Abstract – Daily Prompt
“Things are not as easily understood nor as expressible as people usually would like us to believe. Most happenings are beyond expression; they exist where a word has never intruded.”
Spring is in the air… well, it was yesterday at least. My friends and I ate a late dinner outside, without jackets. Alas, it’s been snowing most of today. The flowers look flustered.
Welcome to the Golden Years of climate change y’all. Despite all those frozen hexagons currently falling from the sky, spring fever’s been spreading like wildfire.
Instagram selfies, Facebook feeds, and even real live strangers seem peppier than usual. Happy, even.
I scroll through the endless feeds of happy humans feeling overwhelmed with all that happiness.
I swear, all my hometown friends are pregnant right now. They’re all radiant with newfound purpose, beaming with new life. Sidenote: Does Snapchat have a prego-glow filter, yet? Asking for a friend.
Everyone else in the social-sphere is getting ultra fit, casually sipping lattes with foreign castles for backdrops, or something strong but fruity by the sea… a few are remodeling their homes to make room for baby #7.
Meanwhile, I’m like:
So much to be happy about! So why do some people (not me, obviously) insist on over-indulging in large goblets of crying juice, feeling frantically frenzied over all the things?
And why can’t said sad humans articulate real root of their toxic thinking, occasional emotional outbursts, and bucketloads of wine-induced word vomit?
What are all these darn social media friends doing differently to remain so blissed out all the time?
I’m self-aware enough to have a basic understanding of what I want to be happy (spoiler: wine + dog friends). But happiness itself is an abstract word. The idea behind the meaning of the word is a paradox. Happiness is the most innately and profoundly paradoxical paradigm. It’s part social myth, part science experiment.
It’s God and light. It’s joy and dopamine (see also: kittens, puppies, and babies). It’s steadfastness towards a goal. It’s relationship glue. It’s repression rewarded. It’s passion and purpose.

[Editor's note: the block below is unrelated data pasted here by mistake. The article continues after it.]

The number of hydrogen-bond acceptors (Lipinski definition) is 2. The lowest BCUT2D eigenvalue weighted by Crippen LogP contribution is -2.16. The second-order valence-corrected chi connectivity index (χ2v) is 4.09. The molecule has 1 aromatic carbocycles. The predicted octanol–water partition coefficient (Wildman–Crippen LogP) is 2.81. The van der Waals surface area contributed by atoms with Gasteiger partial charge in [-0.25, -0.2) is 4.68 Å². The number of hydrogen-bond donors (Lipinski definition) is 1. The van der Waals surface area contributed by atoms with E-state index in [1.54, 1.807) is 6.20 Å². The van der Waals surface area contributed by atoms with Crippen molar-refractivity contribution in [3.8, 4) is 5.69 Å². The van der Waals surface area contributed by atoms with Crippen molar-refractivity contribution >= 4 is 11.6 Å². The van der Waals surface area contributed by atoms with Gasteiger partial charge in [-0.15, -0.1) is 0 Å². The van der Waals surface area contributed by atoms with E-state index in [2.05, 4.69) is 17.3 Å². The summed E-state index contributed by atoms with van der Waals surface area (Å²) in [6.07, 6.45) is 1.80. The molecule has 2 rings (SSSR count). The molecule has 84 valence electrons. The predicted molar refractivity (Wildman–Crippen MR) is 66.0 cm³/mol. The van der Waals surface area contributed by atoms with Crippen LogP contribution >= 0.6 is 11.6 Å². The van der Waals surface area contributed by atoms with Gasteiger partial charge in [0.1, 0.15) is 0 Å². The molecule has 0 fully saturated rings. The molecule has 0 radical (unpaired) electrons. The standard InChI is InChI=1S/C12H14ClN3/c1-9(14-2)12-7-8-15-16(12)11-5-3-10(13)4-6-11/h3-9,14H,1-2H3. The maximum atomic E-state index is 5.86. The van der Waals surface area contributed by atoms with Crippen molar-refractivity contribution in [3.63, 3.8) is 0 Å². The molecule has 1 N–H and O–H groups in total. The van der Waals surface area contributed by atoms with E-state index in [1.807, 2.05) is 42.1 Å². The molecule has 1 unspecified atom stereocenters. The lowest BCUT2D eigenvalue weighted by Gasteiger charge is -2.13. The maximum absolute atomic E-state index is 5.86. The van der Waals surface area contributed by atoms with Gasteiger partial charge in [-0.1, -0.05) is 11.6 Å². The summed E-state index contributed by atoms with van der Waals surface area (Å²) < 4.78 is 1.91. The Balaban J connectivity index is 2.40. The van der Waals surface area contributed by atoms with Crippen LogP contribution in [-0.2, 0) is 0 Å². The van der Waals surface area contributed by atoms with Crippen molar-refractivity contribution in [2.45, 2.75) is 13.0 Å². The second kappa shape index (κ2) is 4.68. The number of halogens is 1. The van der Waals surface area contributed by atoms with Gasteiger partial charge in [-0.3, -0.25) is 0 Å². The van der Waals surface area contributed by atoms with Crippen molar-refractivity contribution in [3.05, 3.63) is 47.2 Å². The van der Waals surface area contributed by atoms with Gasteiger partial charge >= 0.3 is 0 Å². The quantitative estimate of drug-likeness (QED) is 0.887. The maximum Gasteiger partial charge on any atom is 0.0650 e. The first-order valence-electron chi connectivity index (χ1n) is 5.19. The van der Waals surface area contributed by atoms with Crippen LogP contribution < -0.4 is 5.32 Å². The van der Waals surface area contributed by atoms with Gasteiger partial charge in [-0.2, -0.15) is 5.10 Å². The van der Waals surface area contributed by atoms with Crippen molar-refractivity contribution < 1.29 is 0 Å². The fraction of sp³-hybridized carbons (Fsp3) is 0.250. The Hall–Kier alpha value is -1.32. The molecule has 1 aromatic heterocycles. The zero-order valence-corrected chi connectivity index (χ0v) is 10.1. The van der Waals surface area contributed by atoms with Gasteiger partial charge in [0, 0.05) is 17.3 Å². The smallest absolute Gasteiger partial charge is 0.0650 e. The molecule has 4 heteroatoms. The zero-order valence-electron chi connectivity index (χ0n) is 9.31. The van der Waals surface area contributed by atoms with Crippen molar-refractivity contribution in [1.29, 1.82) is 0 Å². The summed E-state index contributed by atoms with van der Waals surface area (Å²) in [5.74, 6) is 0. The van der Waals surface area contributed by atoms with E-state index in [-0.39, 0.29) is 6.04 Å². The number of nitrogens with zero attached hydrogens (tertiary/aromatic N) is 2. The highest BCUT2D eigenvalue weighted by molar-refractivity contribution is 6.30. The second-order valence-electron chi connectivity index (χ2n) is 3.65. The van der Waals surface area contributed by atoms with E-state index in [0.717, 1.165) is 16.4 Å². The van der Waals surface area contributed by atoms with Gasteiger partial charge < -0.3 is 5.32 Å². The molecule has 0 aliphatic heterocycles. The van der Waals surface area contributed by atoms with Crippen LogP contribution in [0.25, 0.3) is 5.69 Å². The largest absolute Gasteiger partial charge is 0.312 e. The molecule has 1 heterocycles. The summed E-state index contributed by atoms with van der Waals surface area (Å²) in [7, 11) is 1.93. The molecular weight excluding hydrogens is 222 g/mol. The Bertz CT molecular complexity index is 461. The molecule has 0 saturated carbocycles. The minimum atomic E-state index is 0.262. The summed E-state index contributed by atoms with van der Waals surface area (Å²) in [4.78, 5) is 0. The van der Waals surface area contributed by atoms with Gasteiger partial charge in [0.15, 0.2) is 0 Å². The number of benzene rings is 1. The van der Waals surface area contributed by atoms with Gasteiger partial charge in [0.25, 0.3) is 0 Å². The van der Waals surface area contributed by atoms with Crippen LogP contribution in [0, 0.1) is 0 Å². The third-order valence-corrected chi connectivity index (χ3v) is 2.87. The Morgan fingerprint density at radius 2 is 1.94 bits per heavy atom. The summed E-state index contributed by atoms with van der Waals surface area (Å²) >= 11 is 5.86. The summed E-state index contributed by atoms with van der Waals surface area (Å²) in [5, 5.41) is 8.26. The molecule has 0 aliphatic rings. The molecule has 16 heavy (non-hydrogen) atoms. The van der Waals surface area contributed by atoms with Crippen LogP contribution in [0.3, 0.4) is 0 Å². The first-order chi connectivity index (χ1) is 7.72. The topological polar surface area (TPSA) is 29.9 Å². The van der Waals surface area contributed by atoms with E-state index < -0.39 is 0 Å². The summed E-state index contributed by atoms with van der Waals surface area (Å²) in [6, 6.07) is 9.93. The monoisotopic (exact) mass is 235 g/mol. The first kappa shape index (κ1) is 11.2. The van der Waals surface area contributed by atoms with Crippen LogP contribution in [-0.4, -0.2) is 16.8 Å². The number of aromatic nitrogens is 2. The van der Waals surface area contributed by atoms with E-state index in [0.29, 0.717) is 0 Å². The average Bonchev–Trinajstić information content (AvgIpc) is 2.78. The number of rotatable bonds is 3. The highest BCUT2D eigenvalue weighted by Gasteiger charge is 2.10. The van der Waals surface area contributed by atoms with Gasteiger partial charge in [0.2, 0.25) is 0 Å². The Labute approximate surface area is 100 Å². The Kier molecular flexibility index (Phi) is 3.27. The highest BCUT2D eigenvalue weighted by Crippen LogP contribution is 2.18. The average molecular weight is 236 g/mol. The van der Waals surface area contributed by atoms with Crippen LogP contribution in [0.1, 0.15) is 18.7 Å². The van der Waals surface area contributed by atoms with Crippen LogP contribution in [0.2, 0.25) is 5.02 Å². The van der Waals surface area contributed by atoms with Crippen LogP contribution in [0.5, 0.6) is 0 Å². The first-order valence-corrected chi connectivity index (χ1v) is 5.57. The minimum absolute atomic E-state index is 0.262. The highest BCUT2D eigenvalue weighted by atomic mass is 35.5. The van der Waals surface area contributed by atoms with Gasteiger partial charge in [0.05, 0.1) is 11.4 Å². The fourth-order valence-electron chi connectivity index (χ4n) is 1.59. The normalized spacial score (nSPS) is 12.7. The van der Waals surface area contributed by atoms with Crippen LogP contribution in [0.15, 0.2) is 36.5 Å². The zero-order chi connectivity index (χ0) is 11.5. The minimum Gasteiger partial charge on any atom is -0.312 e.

It’s also sin in its purest form. It’s booze, drugs, and sex. It’s greed and gluttony. It’s primal pleasure. It’s nearsighted hedonism. It’s passion without purpose.
Happiness, you see, is a giant myriad of complex contradictions. Maybe it’s best not to ponder it and just be it.
“Ask yourself whether you are happy, and you cease to be so,” said Utilitarian philosopher John Stuart Mill.
In all our confused complexities, our right to the pursuit of happiness is, perhaps, a responsibility far too great for us. We are all walking contradictions seeking abstract ideals.
How daunting. Don’t people have real work to do? Yet here we all are, burdening ourselves with this insurmountable, irresponsible, selfish task.
Some of the wisest walking contradictions (in human form) throughout the ages have sort of come to a conclusion about the abstract art of being happy.
Like love, happiness is often found when you aren’t looking for it. It evolves organically. It is a lifetime collection of moments. It’s a lifetime of discovery. It’s a lifetime battle of the ego’s desires for pleasure vs. contributing to a universally shared collective consciousness or community.
Finding the right balance of pleasure and sacrifice: therein lies the secret to happiness.
If someone asked me what happiness is, I’d say it is altruistic selfishness. (Said human would likely roll eyes and tell me I was contradicting myself. I’d nod and agree.)
I don’t believe all men are created equally in this regard. Genetics and environment shape one’s propensity for happiness as much they affect everything else.
Aside from one’s biology and brain chemistry, mountains beyond mountains of unique experiences will determine an individual’s capacity for happiness.
Financial stability. Love and loss. Passionate pastimes. Guilt and shame. Food and wine. Right and wrong. Weaknesses and strengths. Darkness and despair. Cause and effect. Lessons learned.
It’s not a level playing field. Thus is life, though.
The abstract art of being happy is less of a perplexing dichotomy of happiness vs. unhappiness than it is a paradox of pleasure juxtaposed with purpose. It’s a constant and chaotic circle of contradictions.
We’ve all got a thin line to walk. It’s best we just keep marching forward without looking down. The truth is, we’d all be a lot happier if we stopped obsessing over it.